:: Outlander by Diana Gabaldon ::
I first picked this book up 11 or 12 years ago, at the insistence of my then-boyfriend’s mother. You see, I had low self-esteem, he was the king of Douche Bagastan, and she felt badly that I was sticking around and putting up with it.
She offered me this book, and a few of the others in the series to take my mind off of the persistent douchebaggery.
Boy, oh boy did it work!
I cannot even begin to explain to you the depth of love I have for the characters so artfully crafted in the pages of this book. Diana Gabaldon is colorful and descriptive in her writing, and paints an amazingly clear picture of life in a different time.
Seriously. You feel like you’re there, corset so tight it’s squeezing the Highland air right out of you.
The story starts out in 1945 where you meet Claire Randall, a nurse in WWII Britain. Claire is newly married, and just beginning to settle down into a post-wartime life with her husband, Frank, when they take a vacation to the Scottish countryside.
During said vacation, Claire stumbles into some old, strange, powerful magic in the form of Stonehenge-esque standing stones, and is transported back 200 years into the middle of the Jacobite Rising. In her confusion, she is taken into custody by a group of rebels, including one James Alexander Malcolm Mackenzie Fraser: the hottest Scot to ever parade his kilted arse around the Highlands.
The first book in the series, Outlander, tells the story of the relationship forced upon Jamie and Claire, and what they do with it in order to survive. There are ups and downs, of course, both on the battlefield and between the sheets.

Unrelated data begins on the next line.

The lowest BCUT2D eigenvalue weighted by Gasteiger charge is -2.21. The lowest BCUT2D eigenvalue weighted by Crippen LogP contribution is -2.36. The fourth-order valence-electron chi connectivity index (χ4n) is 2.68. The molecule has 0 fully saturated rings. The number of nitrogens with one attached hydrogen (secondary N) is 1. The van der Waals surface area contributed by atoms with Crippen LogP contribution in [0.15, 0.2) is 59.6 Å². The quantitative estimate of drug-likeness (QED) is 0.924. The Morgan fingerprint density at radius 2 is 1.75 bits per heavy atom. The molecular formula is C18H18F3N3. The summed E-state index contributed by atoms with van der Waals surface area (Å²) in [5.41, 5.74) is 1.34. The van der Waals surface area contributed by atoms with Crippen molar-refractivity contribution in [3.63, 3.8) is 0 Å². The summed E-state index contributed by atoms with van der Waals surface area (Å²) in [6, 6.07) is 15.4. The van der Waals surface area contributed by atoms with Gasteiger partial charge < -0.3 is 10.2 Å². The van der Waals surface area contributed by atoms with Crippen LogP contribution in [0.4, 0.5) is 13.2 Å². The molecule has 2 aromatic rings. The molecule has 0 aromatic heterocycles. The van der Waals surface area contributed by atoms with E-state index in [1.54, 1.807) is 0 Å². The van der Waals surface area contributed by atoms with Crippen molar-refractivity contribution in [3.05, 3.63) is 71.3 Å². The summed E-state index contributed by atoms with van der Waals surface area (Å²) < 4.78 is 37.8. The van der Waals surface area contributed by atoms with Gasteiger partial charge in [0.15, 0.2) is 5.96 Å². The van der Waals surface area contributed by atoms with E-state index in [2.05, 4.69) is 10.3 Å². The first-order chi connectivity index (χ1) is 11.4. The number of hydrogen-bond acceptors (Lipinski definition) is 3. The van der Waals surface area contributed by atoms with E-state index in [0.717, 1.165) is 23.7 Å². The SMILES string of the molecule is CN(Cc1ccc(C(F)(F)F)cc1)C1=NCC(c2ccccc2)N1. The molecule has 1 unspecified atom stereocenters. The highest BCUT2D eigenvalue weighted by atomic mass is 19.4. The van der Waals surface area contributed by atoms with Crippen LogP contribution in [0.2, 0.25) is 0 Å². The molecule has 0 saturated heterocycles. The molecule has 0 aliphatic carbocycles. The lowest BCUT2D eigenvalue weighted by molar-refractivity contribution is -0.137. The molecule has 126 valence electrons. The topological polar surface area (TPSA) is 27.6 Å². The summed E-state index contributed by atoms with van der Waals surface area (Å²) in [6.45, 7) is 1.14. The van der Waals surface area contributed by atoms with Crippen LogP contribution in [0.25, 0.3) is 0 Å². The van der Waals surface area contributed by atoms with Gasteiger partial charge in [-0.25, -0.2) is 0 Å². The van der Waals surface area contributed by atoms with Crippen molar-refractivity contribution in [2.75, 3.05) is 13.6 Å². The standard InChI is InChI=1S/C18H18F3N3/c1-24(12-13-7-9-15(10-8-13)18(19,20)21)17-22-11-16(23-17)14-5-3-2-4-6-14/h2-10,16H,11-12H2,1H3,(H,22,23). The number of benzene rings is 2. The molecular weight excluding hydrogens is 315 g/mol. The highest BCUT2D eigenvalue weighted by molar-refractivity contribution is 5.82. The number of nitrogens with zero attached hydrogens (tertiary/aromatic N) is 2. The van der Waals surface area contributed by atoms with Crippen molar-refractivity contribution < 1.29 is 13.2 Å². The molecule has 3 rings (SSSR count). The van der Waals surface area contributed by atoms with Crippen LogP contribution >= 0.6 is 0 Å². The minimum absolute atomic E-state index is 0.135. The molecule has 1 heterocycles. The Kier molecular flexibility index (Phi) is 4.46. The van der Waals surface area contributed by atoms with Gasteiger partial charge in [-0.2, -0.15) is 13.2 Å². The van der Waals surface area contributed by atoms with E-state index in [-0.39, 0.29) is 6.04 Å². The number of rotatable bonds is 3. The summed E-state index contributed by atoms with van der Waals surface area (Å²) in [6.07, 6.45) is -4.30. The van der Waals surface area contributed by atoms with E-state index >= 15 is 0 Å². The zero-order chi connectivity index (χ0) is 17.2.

Don’t write this off as smut, though!
Diana Gabaldon has done her homework. Not only is her writing exceptionally crafted, but her historical facts are accurate and intricate. She plays with the details a bit, but just because the history books don’t include a Jamie Fraser doesn’t mean he wasn’t there… right?
This is an epic tale, and the first book is just that – the beginning. There are some portions of the story that move a little slowly due to the author’s excessive descriptions of historical battles, period politics, and clan relations in 18th century Scotland. If you can move through these sluggish bits, you’ll be rewarded with pages and pages of words that have been carefully woven into a beautiful and intricate tapestry of a love story.
I remember moving through the first book pretty quickly, and onto subsequent continuations as well throughout the years. There are currently seven books in the series, and the eighth is due out next year.
I. Cannot. Freaking. WAIT.
In anticipation, I am re-reading the entire series starting today.
And no, I’m not a frequent re-reader… Only with the books I love this much.
Diana Gabaldon is an inspiration. She is the kind of writer I would love to be one day. She is a true artist, and these books have taken on a life of their own in their readership.
If you want to step into an achingly beautiful world filled with historical battles, brave men, strong women, complex relationships, and a healthy portion of lust and love, then give Outlander a shot.
Ye wilna be sorry, lass.